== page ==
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Review : Airwindows Audio Unit Plugins for Mac
Airwindows (aka Chris Johnson) are makers of fine Audio Unit plug-ins for the mac, and offer a great selection of full-functional free versions to try before you pull out your wallet. This month we've test-driven three plug-ins, read on for our verdict . . .
Download and installation was a doddle; clicking the relevant link downloaded and mounted a disc image and from there you simply drag and drop the plug-in component file straight to Macintosh HD/Library/Audio/Plug-Ins/Components  After re-launching Logic Audio the plug-in showed up under Audio-Units in the usual plugin drop down menu. Uninstalling was just as simple, just drag the component file to the trash.
First up we've got the 'Channel' plug-in which offers three models of classic hardware emulation. Choose from 'Neve', 'API' and 'SSL' and use the drive control to dial in the right amount of what AirWindows call 'analogifying'. I tried Channel out on a selection of individual instruments and an overall mix and found that the differences between the three model types are pretty subtle, perhaps more so then their real life name-sakes. I stuck with 'Neve' for most of my testing and the overall effect is like very soft-clip limiting, in that peaks are gently rounded while low-level detail comes up, creating fuller sounding audio without loosing any of the original punch. Throw this up over a drum or vocal sub-mix or even across the whole mix at bounce-down prior to mastering and you won't be disappointed.
Stereo Chorus:
Stereo Chorus may be light on controls, but it does the job and sounds very nice. While it's not capable of creating extreme effects, it's great for the kind of subtle warming and widening that really makes chorus an essential tool in any engineer's armoury. What makes this plug-in particularly useful is that it can work from a mono sound source, injecting some instant stereo interest into whatever you pass into it. Recommended in particular for basses, mono synths and backing vocals.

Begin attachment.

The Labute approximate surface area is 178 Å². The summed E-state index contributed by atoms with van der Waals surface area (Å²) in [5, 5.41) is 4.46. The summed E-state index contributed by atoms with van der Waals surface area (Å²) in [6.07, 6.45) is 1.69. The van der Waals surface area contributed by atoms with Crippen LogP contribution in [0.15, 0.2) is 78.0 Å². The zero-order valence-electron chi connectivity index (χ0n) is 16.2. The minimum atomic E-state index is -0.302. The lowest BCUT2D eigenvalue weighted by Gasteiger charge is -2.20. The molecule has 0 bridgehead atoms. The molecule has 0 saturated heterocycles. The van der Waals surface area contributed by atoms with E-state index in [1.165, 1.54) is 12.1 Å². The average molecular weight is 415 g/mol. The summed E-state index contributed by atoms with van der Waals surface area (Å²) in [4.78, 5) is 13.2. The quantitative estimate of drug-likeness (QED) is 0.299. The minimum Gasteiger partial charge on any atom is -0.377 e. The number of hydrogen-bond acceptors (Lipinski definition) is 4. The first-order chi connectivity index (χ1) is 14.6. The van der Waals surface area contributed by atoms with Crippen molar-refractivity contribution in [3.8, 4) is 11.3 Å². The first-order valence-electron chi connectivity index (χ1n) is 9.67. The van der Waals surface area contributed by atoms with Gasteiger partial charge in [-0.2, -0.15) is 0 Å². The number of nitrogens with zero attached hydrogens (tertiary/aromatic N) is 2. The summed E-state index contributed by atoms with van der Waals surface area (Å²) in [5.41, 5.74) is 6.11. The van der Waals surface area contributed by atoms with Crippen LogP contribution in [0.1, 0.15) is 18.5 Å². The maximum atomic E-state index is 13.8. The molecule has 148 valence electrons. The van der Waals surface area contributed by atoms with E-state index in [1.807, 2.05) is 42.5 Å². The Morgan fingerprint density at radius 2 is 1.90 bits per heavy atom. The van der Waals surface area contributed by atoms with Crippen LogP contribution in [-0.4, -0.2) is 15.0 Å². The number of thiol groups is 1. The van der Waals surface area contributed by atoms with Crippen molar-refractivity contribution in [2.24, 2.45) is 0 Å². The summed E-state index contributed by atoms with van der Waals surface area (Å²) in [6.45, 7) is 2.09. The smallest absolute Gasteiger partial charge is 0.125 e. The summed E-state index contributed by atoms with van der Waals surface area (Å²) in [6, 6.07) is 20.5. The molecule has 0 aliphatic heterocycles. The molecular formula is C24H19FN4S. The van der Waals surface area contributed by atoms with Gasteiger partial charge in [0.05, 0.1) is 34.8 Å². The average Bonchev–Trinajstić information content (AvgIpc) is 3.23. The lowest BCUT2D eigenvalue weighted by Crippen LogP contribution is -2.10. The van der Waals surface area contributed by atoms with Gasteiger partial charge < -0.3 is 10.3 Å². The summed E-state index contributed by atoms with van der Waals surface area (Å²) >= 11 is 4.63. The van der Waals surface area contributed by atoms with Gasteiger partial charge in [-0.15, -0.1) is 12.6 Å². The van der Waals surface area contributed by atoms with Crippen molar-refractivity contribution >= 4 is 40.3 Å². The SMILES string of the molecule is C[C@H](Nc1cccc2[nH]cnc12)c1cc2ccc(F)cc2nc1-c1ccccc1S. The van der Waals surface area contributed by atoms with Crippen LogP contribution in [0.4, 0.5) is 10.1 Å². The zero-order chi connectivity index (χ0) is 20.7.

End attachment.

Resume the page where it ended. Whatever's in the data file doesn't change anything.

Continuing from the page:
Ultimately you have nothing to loose by giving Airwindows a try and if you don't mind the lack of a fancy interface you should be very happy with any of the above. The Audio Unit format means that the plug-ins will show up in most mac-based audio software, making them a great addition to whatever came bundled. Airwindow's paid-for selection is also very reasonably priced so if go beyond the free options you won't be burning a hole in your wallet.
Density is described as a warm overdrive and offers a useful feature often absent from overdrive / distortion plug-ins, namely a 'Dry/Wet' mix control. This allows you to use a slightly more aggressive setting but then mix in some of the original 'dry' sound to maintain clarity (e.g. vocals). Another nice option for shaping the flavour of your overdrive is the high-pass filter, which should prove particularly useful when applying the plug-in to bass instruments, allowing you to avoid muddying the low end. The Density slider lets you  from the mild to the extreme and the output level can be used to tame hot signals. Coupled with a very pleasing warm and fuzzy tone, Density is a great one-stop solution for overdrive and certainly one I can see myself reaching for in future mixes.
Spot the difference: (above) The Airwindows channel plugin in ‘SSL’ mode, and the real thing
Density’s ‘highpass’ and ‘Dry/Wet’ controls make  it a very useful overdrive solution creating effect from the subtle to the extreme.